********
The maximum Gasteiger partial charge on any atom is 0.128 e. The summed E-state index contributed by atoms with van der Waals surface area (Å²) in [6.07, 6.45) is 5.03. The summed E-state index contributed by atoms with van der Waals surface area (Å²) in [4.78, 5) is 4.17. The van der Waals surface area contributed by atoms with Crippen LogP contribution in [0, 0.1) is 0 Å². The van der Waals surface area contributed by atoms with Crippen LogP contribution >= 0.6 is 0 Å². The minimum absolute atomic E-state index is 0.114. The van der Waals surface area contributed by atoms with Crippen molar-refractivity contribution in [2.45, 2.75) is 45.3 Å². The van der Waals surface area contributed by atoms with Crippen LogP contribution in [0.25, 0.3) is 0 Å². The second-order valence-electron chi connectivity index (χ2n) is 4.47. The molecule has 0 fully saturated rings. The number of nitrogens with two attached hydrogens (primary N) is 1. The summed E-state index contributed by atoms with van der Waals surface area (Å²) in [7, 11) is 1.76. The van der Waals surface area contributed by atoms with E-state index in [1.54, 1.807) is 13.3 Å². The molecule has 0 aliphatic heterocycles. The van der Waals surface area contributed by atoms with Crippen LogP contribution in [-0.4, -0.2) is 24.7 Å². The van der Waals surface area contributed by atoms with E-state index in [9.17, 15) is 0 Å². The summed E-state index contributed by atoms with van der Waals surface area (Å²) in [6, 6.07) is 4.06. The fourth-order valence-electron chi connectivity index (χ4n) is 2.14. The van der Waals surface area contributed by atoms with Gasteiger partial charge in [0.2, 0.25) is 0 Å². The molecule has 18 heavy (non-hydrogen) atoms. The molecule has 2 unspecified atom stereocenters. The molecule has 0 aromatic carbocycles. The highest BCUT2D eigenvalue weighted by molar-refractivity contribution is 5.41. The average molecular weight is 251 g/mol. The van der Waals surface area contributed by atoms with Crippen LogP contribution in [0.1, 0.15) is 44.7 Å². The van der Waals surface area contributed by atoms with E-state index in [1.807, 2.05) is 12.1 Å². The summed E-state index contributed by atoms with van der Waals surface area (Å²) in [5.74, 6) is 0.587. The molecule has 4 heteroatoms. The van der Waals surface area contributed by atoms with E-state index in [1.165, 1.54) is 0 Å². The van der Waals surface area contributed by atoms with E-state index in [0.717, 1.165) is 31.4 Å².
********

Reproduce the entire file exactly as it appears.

The maximum Gasteiger partial charge on any atom is 0.128 e. The summed E-state index contributed by atoms with van der Waals surface area (Å²) in [6.07, 6.45) is 5.03. The summed E-state index contributed by atoms with van der Waals surface area (Å²) in [4.78, 5) is 4.17. The van der Waals surface area contributed by atoms with Crippen LogP contribution in [0, 0.1) is 0 Å². The van der Waals surface area contributed by atoms with Crippen LogP contribution >= 0.6 is 0 Å². The minimum absolute atomic E-state index is 0.114. The van der Waals surface area contributed by atoms with Crippen molar-refractivity contribution in [2.45, 2.75) is 45.3 Å². The van der Waals surface area contributed by atoms with Crippen LogP contribution in [0.25, 0.3) is 0 Å². The second-order valence-electron chi connectivity index (χ2n) is 4.47. The molecule has 0 fully saturated rings. The number of nitrogens with two attached hydrogens (primary N) is 1. The summed E-state index contributed by atoms with van der Waals surface area (Å²) in [7, 11) is 1.76. The van der Waals surface area contributed by atoms with E-state index in [1.54, 1.807) is 13.3 Å². The molecule has 0 aliphatic heterocycles. The van der Waals surface area contributed by atoms with Crippen LogP contribution in [-0.4, -0.2) is 24.7 Å². The van der Waals surface area contributed by atoms with E-state index in [9.17, 15) is 0 Å². The summed E-state index contributed by atoms with van der Waals surface area (Å²) in [6, 6.07) is 4.06. The fourth-order valence-electron chi connectivity index (χ4n) is 2.14. The van der Waals surface area contributed by atoms with Gasteiger partial charge in [0.2, 0.25) is 0 Å². The molecule has 18 heavy (non-hydrogen) atoms. The molecule has 2 unspecified atom stereocenters. The molecule has 0 aromatic carbocycles. The highest BCUT2D eigenvalue weighted by molar-refractivity contribution is 5.41. The average molecular weight is 251 g/mol. The van der Waals surface area contributed by atoms with Crippen LogP contribution in [0.1, 0.15) is 44.7 Å². The van der Waals surface area contributed by atoms with E-state index in [1.807, 2.05) is 12.1 Å². The summed E-state index contributed by atoms with van der Waals surface area (Å²) in [5.74, 6) is 0.587. The molecule has 4 heteroatoms. The van der Waals surface area contributed by atoms with E-state index in [1.165, 1.54) is 0 Å². The van der Waals surface area contributed by atoms with E-state index in [0.717, 1.165) is 31.4 Å².